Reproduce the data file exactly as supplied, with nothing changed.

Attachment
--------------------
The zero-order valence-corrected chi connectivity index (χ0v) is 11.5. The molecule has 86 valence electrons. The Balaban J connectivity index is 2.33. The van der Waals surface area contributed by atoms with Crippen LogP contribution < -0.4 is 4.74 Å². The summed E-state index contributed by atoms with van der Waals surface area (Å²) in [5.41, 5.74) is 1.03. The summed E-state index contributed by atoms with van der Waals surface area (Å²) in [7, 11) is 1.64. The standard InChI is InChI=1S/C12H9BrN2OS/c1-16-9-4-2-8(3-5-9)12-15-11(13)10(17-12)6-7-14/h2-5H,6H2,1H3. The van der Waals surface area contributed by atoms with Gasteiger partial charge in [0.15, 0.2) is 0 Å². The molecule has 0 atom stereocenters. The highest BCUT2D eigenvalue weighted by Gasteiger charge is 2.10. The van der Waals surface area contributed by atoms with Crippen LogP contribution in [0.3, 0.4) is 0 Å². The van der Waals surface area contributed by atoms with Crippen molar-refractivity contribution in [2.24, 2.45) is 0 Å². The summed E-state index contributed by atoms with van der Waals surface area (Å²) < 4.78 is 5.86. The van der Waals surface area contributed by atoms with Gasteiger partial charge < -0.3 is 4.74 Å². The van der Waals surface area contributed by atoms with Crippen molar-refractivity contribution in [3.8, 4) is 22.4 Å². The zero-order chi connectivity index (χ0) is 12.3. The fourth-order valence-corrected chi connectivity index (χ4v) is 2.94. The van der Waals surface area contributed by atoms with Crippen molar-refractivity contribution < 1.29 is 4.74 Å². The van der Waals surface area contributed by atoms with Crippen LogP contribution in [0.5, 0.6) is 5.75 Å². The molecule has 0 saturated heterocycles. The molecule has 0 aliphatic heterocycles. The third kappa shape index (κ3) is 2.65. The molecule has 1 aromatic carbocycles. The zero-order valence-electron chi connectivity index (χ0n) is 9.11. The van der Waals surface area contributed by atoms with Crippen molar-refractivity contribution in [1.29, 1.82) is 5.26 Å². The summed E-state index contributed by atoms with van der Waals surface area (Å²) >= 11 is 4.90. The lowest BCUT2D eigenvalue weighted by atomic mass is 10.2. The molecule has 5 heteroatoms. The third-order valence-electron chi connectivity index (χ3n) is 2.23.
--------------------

The zero-order valence-corrected chi connectivity index (χ0v) is 11.5. The molecule has 86 valence electrons. The Balaban J connectivity index is 2.33. The van der Waals surface area contributed by atoms with Crippen LogP contribution < -0.4 is 4.74 Å². The summed E-state index contributed by atoms with van der Waals surface area (Å²) in [5.41, 5.74) is 1.03. The summed E-state index contributed by atoms with van der Waals surface area (Å²) in [7, 11) is 1.64. The standard InChI is InChI=1S/C12H9BrN2OS/c1-16-9-4-2-8(3-5-9)12-15-11(13)10(17-12)6-7-14/h2-5H,6H2,1H3. The van der Waals surface area contributed by atoms with Gasteiger partial charge in [0.15, 0.2) is 0 Å². The molecule has 0 atom stereocenters. The highest BCUT2D eigenvalue weighted by Gasteiger charge is 2.10. The van der Waals surface area contributed by atoms with Crippen LogP contribution in [0.3, 0.4) is 0 Å². The van der Waals surface area contributed by atoms with Crippen molar-refractivity contribution in [2.24, 2.45) is 0 Å². The summed E-state index contributed by atoms with van der Waals surface area (Å²) < 4.78 is 5.86. The van der Waals surface area contributed by atoms with Gasteiger partial charge < -0.3 is 4.74 Å². The van der Waals surface area contributed by atoms with Crippen molar-refractivity contribution in [3.8, 4) is 22.4 Å². The zero-order chi connectivity index (χ0) is 12.3. The fourth-order valence-corrected chi connectivity index (χ4v) is 2.94. The van der Waals surface area contributed by atoms with Crippen molar-refractivity contribution < 1.29 is 4.74 Å². The van der Waals surface area contributed by atoms with Crippen LogP contribution in [0.5, 0.6) is 5.75 Å². The molecule has 0 saturated heterocycles. The molecule has 0 aliphatic heterocycles. The third kappa shape index (κ3) is 2.65. The molecule has 1 aromatic carbocycles. The zero-order valence-electron chi connectivity index (χ0n) is 9.11. The van der Waals surface area contributed by atoms with Crippen molar-refractivity contribution in [1.29, 1.82) is 5.26 Å². The summed E-state index contributed by atoms with van der Waals surface area (Å²) >= 11 is 4.90. The lowest BCUT2D eigenvalue weighted by atomic mass is 10.2. The molecule has 5 heteroatoms. The third-order valence-electron chi connectivity index (χ3n) is 2.23.